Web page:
Powered by Max Banner Ads 

A few weeks ago, the good folks from Portland Design Works (PDW) sent us a courtesy set of their Spaceship headlight and Radbot 500 rear blinkie for testing and to hang onto when we’re done putting them through their paces.

DSC05097s

Upon opening the box, there is a startling similarity between the Radbot blinkie and the perennial favorite — the Planet Bike “Superflash” — the LED lens looks identical to the main one on the Superflash. There are some similiarities in the attachment hardware, too, and I’ll get to that in a minute. The LED in the Radbot is rated at 1/2 watt, and it is as bright as anyone could ever need in a blinkie.

DSC05137s

As far as the light goes, the similarities end with that 1/2 watt LED and lens — in my opinion, the PDW Radbot is vastly superior to my old favorite in several ways. First, the case is held together with a screw…no more bouncing down the road only to hear batteries and case parts tinkling down behind me as the road bucks them off. An additional benefit is that the gasket seal between the two halves of the case is compressed better, giving it more resistance to water intrusion. I haven’t gotten to test this yet, but I’ve been dismayed at times by the ability of my old Superflash to let water past its gasket, and the PDW just seems more resistant to that. I hope I’m right!

Second, the body of the blinkie contains a largish DOT reflector rather than auxiliary LEDs. Having the reflector built in helps with legality issues — many municipalities require a rear-facing red reflector, and too many bikes don’t have ‘em. Third, the light is actuated by a press on a real button, not a soft spot in the case. I like that…and that button has a built-in delay to prevent accidental turning on while the light is floating around in your pocket or backpack.

The Radbot 500 has three modes — an organic slow pulse (like a slow heartbeat), a slow pulse followed by three ultra-quick blasts, and steady-on. The pulsing with three blasts is my favorite mode…either flashing mode is different enough from other lights on the market that they should really stand out on dark streets. The light is powered by two AAA batteries.

The Spaceship front light has two modes — flashing and steady — and is powered by two AA batteries. As you can see from this photo, there is good side visibility and a neat feature…a lighted strip of blue along the top of the light’s body. What’s the purpose of this? Why, to look extra cool, that’s what!

DSC05102s

The light itself is not strong enough for a “to see” light, but it serves admirably as a “to be seen” light. The light pattern is a very tight spotlight with a strong blue cast at the center of the beam, and it just doesn’t light up the road very well. But, in flashing mode, cars can’t ignore that flash…it’s bright enough to do the job of alerting motorists to your presence.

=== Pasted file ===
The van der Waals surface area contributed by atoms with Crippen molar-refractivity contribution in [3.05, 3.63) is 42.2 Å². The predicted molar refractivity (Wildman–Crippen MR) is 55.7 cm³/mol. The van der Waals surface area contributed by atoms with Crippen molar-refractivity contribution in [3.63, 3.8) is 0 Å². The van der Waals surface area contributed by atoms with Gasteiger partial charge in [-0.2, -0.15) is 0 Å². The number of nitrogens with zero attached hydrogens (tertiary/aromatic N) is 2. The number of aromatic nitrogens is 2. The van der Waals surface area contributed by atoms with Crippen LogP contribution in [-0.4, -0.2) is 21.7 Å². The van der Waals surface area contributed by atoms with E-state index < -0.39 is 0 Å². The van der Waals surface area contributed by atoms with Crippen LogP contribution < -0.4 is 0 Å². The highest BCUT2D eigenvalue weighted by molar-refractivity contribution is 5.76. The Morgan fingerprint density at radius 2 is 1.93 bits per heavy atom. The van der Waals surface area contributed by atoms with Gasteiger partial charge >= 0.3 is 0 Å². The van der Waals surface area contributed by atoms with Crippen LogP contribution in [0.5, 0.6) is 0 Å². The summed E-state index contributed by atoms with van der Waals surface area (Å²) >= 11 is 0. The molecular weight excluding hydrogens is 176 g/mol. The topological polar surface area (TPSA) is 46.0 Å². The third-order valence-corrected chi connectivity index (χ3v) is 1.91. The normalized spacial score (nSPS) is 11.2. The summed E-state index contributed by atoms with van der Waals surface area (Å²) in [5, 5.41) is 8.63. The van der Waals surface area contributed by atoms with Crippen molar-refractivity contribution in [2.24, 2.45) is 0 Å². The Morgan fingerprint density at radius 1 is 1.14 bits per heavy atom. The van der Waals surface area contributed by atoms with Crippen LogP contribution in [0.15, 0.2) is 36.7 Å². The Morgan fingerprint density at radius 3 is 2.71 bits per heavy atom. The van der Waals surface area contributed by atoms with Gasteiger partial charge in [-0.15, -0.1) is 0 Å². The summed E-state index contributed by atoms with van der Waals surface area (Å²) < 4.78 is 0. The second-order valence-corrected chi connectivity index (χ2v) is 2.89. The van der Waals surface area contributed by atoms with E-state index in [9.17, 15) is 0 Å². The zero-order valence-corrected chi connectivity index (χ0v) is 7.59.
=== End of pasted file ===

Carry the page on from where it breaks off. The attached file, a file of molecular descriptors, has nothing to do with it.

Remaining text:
The light set comes with lots of hardware…a traditional seatpost mounting clamp, a nice adjustable handlebar clamp for the front light, a seatstay loop to hold the light bracket if your seatpost is too short or too obscured to mount the light there, a bracket for standard rear racks (thank you, PDW — not enough companies include these!!!) and the stainless mounting nuts and bolts for affixing the bracket to the rack. If you already own Planet Bike front and rear lights, you’re in luck; the clip interface is identical for both front and rear holders and you can just clip on your new PDW lights and get to ridin’ without any hassles.

DSC05105s

The handlebar clamp is an improvement on the similar Planet Bike model…adjustable to fit 22 mm bars all the way up to 31.8mm “oversize” bars. It’s less likely to slip than the PB mount, too…although I had to add a wrap of friction tape under mine as my handlebars are an odd in-between size. Once the clamp is tightened down using the thumbscrew, it’s pretty solid.

DSC05131s

Overall, I really like this light set — especially the Radbot blinkie. It’s my new favorite and I look forward to many miles with this light. The Spaceship makes a good “second light”, especially when coupled with something a bit more powerful for rider visibility. This set goes for about $45.00, so it’s a good deal too.

Check out PDW’s other smartly-designed and innovative parts — they’ve got a lot of good things going on — by visiting their website.

Please click here to read our review disclaimer as required by the Federal Trade Commission.